Preprints
https://doi.org/10.5194/egusphere-2022-32
https://doi.org/10.5194/egusphere-2022-32
 
09 Mar 2022
09 Mar 2022

AWI-CM3 coupled climate model: Description and evaluation experiments for a prototype post-CMIP6 model

Jan Streffing1,2, Dmitry Sidorenko1, Tido Semmler1, Lorenzo Zampieri3, Patrick Scholz1, Miguel Andrés-Martínez1, Nikolay Koldunov1, Thomas Rackow4,1, Joakim Kjellsson5, Helge Goessling1, Marylou Athanase1, Qiang Wang1, Dmitry Sein1, Longjiang Mu6,1, Uwe Fladrich7, Dirk Barbi8,1, Paul Gierz1, Sergey Danilov1,2, Stephan Juricke1,2, Gerrit Lohmann1,9, and Thomas Jung1,9 Jan Streffing et al.
  • 1Alfred Wegener Institute, Helmholtz Centre for Polar and Marine Research, Am Handelshafen 12, 27570 Bremerhaven, Germany
  • 2Jacobs University Bremen, Campus Ring 1, 28759 Bremen, Germany
  • 3National Center for Atmospheric Research, 1850 Table Mesa Dr, Boulder, CO 80305, United States of America
  • 4European Centre for Medium-Range Weather Forecasts, Robert-Schuman-Platz 3, 53175 Bonn, Germany
  • 5GEOMAR Helmholtz Centre for Ocean Research Kiel, Wischhofstraße 1-3, 24148 Kiel, Germany
  • 6Pilot National Laboratory for Marine Science and Technology, Qingdao, China
  • 7Swedish Meteorological and Hydrological Institute, Folkborgsvägen 17, SE-60176 Norrköping, Sweden
  • 8Rhenish Friedrich Wilhelm University of Bonn, Regina-Pacis-Weg 3, 53113 Bonn, Germany
  • 9University of Bremen, Bibliothekstraße 1, 28359 Bremen, Germany

Abstract. We developed a new version of the Alfred Wegener Institute Climate Model (AWI-CM3), which has higher skills in representing the observed climatology and better computational efficiency than its predecessors. Its ocean component FESOM2 has the multi-resolution functionality typical for unstructured-mesh models while still featuring a scalability and efficiency similar to regular-grid models. The atmospheric component OpenIFS (CY43R3) enables the use of latest developments in the numerical weather prediction community in climate sciences. In this paper we describe the coupling of the model components and evaluate the model performance on a variable resolution (25–125 km) ocean mesh and a 61 km atmosphere grid, which serves as a reference and starting point for other on-going research activities with AWI-CM3. This includes the exploration of high and variable resolution, the development of a full Earth System Model as well as the creation of a new sea ice prediction system. At this early development stage and with the given coarse to medium resolutions, the model already features above CMIP6-average skills in representing the climatology and competitive model throughput. Finally we identify remaining biases and suggest further improvements to be made to the model.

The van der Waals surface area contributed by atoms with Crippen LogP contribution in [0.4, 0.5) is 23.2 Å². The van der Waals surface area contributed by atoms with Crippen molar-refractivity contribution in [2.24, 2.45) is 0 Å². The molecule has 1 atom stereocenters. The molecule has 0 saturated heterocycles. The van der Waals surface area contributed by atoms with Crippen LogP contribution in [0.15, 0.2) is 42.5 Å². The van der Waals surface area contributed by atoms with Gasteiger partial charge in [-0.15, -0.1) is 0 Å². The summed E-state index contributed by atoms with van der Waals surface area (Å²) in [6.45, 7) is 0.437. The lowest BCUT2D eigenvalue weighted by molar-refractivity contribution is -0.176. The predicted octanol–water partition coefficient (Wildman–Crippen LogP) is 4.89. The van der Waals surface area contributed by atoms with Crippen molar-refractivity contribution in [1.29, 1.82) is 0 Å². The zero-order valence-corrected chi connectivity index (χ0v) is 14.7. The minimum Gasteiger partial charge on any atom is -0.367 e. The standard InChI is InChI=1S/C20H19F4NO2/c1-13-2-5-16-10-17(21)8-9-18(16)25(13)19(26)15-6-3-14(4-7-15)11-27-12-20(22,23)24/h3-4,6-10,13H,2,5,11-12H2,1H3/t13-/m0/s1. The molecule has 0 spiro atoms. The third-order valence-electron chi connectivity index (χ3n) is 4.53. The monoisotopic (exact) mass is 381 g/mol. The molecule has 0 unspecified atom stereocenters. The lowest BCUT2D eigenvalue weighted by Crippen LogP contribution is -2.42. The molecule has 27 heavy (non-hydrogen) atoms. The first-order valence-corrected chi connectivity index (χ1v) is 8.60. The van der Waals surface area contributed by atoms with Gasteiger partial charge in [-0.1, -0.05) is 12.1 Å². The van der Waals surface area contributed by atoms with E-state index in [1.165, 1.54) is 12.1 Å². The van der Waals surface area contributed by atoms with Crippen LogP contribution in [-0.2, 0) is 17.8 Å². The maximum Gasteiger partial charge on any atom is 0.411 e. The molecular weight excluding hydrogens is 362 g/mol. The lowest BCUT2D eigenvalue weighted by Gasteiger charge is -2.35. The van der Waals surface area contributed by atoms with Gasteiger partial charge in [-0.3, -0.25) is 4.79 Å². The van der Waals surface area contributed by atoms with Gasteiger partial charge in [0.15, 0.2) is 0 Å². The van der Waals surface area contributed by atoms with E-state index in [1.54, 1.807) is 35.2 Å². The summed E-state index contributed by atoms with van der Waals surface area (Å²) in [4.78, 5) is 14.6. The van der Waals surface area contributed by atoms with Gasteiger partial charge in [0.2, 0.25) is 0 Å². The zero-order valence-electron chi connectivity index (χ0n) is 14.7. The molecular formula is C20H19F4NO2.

Jan Streffing et al.

Status: final response (author comments only)

Comment types: AC – author | RC – referee | CC – community | EC – editor | CEC – chief editor | : Report abuse
  • RC1: 'Comment on egusphere-2022-32', Anonymous Referee #1, 05 Apr 2022
  • RC2: 'Comment on egusphere-2022-32', Anonymous Referee #2, 19 Apr 2022

Jan Streffing et al.

Jan Streffing et al.

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Short summary
We developed a new Atmosphere-Ocean coupled climate model, AWI-CM3. Our model is significantly more computationally efficient than it's predecessors AWI-CM1 and AWI-CM2. We show that the model, although cheaper to run provides similar quality results when modelling the historic period from 1850 to 2014. We identify the remaining weaknesses to outline future work. Finally we preview an improved simulation where the reduction in computational cost has be invested in higher model resolution.